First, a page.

The Continuing Cereal

Found the following today:

What is the Easy Saver Coupon?
The ONE coupon that's good on ALL Post or Nabisco cereals!
ALL brands.
ALL sizes.
ANY combination.

But again (see last week), it's a Post ad: The cereal boxes shown are "the Post family of products." No Nabisco boxes are shown, and Kraft Foods (i.e. Post) is the sole coupon redeemer.

As last week, I was mystified by this. Post and Nabisco are not supposed to be friends, especially not after Post's amazing price-undercut tactic from earlier this year. I knew there was money involved here, and I was determined to find out where.

I do allow my imagination to run away with me. I discovered that the real explanation is much less fun: Nabisco only made three types of cereal, and they sold out of the breakfast market to Post in 1993, apparently allowing the logo to remain on the boxes. I thought Nabisco had more cereal than that. Oh, well.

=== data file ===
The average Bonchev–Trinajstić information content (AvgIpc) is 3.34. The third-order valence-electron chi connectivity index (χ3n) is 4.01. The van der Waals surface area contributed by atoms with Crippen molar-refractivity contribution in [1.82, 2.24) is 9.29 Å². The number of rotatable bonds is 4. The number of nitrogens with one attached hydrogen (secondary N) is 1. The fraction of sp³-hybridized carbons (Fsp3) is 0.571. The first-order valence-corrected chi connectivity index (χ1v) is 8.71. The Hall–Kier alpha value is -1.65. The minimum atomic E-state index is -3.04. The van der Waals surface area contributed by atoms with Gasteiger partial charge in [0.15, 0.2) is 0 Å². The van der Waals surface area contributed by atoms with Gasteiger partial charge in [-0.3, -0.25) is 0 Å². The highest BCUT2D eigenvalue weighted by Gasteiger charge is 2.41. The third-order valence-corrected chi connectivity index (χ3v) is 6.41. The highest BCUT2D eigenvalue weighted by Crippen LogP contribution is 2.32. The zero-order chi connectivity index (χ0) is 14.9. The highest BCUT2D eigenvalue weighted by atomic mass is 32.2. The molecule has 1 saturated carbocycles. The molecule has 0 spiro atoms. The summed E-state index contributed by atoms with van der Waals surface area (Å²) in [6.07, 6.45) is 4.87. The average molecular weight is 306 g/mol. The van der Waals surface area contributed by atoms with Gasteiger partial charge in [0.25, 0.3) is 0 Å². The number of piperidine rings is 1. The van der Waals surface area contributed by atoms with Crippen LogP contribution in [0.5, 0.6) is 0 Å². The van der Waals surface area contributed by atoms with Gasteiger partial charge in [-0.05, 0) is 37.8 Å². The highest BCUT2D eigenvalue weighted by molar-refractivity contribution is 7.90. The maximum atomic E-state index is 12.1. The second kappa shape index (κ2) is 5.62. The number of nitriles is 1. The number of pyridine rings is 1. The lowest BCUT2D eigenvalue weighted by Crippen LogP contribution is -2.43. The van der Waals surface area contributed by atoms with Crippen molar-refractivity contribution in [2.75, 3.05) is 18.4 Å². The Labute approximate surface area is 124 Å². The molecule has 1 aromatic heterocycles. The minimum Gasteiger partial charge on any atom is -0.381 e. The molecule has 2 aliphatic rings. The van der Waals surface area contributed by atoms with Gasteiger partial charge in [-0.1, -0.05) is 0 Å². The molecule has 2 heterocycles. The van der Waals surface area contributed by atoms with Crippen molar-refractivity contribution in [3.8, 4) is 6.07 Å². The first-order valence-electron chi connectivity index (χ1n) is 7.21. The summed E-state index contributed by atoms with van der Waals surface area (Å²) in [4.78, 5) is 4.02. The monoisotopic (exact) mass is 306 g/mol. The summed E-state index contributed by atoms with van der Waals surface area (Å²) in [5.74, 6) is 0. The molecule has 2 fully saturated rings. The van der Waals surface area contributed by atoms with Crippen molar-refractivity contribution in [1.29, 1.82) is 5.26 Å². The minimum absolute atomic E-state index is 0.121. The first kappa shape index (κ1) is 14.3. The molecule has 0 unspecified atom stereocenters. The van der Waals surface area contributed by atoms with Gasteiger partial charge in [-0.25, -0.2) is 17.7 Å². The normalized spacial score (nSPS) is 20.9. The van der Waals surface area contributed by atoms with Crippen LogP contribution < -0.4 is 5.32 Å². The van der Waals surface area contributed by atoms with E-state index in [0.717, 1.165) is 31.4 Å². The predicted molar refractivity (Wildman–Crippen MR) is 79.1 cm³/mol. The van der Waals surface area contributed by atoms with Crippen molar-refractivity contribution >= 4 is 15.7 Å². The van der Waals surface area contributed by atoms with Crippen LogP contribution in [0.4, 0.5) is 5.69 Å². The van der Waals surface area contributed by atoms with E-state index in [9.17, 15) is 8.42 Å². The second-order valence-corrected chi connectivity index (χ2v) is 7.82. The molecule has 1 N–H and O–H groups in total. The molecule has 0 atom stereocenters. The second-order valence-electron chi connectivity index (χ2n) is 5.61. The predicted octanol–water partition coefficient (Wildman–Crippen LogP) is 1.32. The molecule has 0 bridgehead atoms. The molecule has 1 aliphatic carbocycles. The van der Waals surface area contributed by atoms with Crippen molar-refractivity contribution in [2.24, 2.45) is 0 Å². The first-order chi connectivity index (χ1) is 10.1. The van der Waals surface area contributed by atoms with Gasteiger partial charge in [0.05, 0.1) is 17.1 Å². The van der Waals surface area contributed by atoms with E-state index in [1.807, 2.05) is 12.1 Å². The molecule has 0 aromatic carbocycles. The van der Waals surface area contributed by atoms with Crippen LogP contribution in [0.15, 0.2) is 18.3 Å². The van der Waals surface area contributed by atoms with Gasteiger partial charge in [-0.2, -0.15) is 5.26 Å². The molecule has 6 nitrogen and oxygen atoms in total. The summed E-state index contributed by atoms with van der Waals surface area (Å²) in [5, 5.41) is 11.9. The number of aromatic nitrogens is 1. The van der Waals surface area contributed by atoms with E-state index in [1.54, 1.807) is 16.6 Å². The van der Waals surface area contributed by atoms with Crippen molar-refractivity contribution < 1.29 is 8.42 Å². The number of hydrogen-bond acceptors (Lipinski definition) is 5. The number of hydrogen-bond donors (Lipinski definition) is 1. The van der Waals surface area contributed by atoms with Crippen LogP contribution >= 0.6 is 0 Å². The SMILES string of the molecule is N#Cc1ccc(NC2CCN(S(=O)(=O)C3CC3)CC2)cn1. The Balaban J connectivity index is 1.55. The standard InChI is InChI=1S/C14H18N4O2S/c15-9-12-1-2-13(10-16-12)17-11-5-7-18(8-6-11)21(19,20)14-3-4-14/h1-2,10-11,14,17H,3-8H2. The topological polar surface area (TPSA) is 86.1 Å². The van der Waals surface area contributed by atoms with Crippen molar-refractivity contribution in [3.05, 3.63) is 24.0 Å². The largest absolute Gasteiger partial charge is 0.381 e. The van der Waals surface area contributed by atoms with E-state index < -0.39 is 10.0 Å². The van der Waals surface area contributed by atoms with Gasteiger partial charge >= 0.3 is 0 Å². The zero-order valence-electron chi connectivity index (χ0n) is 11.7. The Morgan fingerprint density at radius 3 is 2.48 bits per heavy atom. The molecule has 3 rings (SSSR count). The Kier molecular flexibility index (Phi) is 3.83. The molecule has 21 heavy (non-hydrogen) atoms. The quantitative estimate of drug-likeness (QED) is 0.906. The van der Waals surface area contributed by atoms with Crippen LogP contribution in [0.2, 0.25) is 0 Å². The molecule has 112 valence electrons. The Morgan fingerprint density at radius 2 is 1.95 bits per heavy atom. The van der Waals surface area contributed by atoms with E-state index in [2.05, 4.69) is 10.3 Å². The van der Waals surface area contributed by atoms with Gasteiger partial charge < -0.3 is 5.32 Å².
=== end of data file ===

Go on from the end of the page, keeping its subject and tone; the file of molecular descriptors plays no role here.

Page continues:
Singing Soap Saga

A Blast of Pure Refreshment ...
[picture of Shield soap]
and a Song ...
[picture of an unlabelled cassette]
Could Get You to
[Universal Studios Hollywood logo]

Enter the "Singing In The Shower" Contest Today!

Just a really silly contest idea, right? Gets even sillier when you read the fine print:
1. Record a song (2-4 minutes in length) on audio tape using Lever Personal Wash brand names (Dove, Caress, Lever 2000, and/or Shield).
2. Type or hand print the lyrics of the song on a piece of paper.
3. Take a photograph of the act (up to 4 people) that recorded the song (no larger than 5" by 7").
4. Affix name, address, and phone number to tape, lyrics, and photograph.
5. Complete this official entry form or hand print name, complete address, and telephone number on a 3" by 5" card.

I'm still hung up on item one. I just can't find anything that rhymes with Lever 2000.

Boyz In the Hood

Hood ice cream, a brand with distribution only in the New England area, proudly notes this in a corner of their ad:

What's in a name?
Every Hood package proudly bears the name of the Ice Cream Specialist who made it - people like Molly Mackie, whose attention to detail makes each scoop taste just right!